Last year was the first time I saw the Macy’s 4th of July Fireworks NYC in person … along with about a million other New Yorkers. We were lined up on the Hudson River from 17th Street all the way to 60th St. Think New Year’s Eve in Times Square x 40 blocks! It was pretty crazy, but everyone was really well behaved. I was luck enough to stake out a location – standing in a bush – around 57th St and took some great shots. This year – I’m shooting from the Intrepid! How cool is that! But, regardless of your location, here are some tips on photographing fireworks:
1. Find the best location: Fireworks can be photographed from almost 360 degrees.
- Try to find a spot with an unobstructed view away from the crowd.
- Try to get as close as possible to the viewing area. Otherwise,you can include the surrounding environment like water,reflections,etc. for atmosphere.
- Try not to be downwind of the fireworks. After a few minutes,a smoke cloud will build at the fireworks site and begin to travel with the wind.
- Try not to have excess light behind your camera or in view. You want to focus exclusively on the fireworks without any other light (light polls,traffic lights,cars,homes,buildings,etc.) polluting the scene. Use a lens hood!
2. Pack the right equipment:prepare your camera equipment before you walk into complete darkness. Be sure to have the following:
- A sturdy tripod
- A cable release or remote
- A wide-angle zoom or telephoto zoom depending on your proximity. A zoom will give you better leeway with your shot. Don’t worry if you are including too much dead-space around the bursting fireworks. Since the bursts will vary in height and size,it is better to capture the entire burst. You can always crop it tight later.
- An empty media card and a fully-charged battery.
- A flashlight in case you need to check your equipment.
3. Check your camera settings: The drama is in the event not just a single burst. A long exposure lasting several seconds works the best.
- Put the camera on a tripod. Be careful not to kick it or have bystanders get in the way.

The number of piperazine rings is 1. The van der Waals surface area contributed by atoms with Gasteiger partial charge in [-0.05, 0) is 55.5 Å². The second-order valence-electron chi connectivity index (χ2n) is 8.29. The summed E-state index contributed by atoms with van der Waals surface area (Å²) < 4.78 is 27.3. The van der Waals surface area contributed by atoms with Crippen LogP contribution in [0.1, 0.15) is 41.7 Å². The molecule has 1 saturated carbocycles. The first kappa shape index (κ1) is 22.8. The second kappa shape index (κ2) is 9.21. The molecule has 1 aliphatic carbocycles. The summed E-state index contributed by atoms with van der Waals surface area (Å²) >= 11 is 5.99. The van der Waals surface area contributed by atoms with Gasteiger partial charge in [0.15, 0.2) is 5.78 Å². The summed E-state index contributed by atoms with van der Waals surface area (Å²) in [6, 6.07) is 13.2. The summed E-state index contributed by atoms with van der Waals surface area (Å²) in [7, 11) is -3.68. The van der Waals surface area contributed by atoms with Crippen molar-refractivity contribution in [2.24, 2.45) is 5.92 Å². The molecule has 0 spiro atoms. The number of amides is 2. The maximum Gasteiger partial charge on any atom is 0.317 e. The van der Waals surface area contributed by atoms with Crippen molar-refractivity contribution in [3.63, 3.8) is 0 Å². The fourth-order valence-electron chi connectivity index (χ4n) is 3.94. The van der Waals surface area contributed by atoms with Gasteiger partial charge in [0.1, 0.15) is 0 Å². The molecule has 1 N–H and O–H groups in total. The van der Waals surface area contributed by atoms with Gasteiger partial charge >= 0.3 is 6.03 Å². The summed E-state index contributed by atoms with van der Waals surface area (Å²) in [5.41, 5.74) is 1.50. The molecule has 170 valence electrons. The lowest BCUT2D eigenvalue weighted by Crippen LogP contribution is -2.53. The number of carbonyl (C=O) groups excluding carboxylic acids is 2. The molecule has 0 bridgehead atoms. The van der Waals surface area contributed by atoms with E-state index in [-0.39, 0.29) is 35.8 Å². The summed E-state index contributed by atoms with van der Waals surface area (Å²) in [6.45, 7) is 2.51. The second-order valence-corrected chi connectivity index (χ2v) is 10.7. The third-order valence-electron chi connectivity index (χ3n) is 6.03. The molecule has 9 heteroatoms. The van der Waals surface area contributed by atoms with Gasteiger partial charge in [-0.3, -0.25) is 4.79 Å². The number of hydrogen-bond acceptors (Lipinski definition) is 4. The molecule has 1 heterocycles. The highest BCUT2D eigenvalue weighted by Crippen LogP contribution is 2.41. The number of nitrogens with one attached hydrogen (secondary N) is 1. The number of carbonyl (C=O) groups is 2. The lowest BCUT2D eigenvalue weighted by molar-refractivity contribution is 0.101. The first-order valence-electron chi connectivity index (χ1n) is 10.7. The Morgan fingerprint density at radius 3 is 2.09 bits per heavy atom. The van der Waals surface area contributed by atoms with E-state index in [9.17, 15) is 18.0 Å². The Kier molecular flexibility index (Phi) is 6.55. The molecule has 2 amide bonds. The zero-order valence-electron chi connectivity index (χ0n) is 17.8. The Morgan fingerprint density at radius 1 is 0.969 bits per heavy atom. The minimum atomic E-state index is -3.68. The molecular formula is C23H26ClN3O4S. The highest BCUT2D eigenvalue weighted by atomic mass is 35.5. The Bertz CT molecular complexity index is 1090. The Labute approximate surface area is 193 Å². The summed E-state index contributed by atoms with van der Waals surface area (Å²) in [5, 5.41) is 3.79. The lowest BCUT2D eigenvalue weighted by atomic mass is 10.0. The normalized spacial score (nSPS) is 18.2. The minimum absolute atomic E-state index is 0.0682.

- Set the camera on a bulb setting using the cable release/remote. Bulb setting will allow you to manually control the start and the end of the time-lapse shot. Fireworks are set off in a wave. Press the shutter just after you hear the first shot and hold the shutter until it trails off. If your camera does not have a bulb setting,set it for a long exposure. A slow shutter of 4 to 6 seconds will work.
- Use a small aperture like f/8 or f/16 depending on how long you want to expose the image. The longer the exposure the smaller the aperture (ex. f/22 with an 8 second exposure). If your camera has a Shutter-Priority mode,you can let the camera set the Aperture. That’s the easiest way!
- Manually set the ISO to a low setting like 100. This is an extended shot and you want to minimize the noise.
- Set the camera on manual focus and focus for Infinity.
- Be sure your flash is turned off.
- Shoot Raw! You will have more latitude afterward to perfect the image.
4. Look at the crowd: remember to periodically look at the crowd for some possible candid shots. If you have a second camera,use it! This way your primary camera stays on the tripod with all the settings intact and you are free with the second camera to capture the crowds reactions! Try the camera in that fancy new smartphone for crowd shots.
5. Multiple Bursts on same exposure: if you have a camera with a bulb setting and a cable release with a lock,you can leave the shutter open for an extended period of time. You can capture multiple bursts onto the same image by exposing your first shot with the lock in place and then covering the lens with a lens cap (or even a baseball cap,bag,cardboard,etc.) to pause in-between bursts. Be sure to use a very small aperture (ex. f/16 or higher). Be careful to minimize the camera movement.
6. Plan on taking many shots: a fireworks display can last for 15-minutes or much longer. You will have many chances to get the right shot. Experiment and have fun!
7. Afterwards: In Photoshop or Camera Raw,adjust the Levels to set the night sky to pure black. In Lightroom, you will need to adjust the Blacks in the Tone Tab and the Darks/Shadows in the Tone Curve Tab. Making these adjustments will really make the fireworks POP!
Most important – stay safe and have a good time! I will post my shots next week.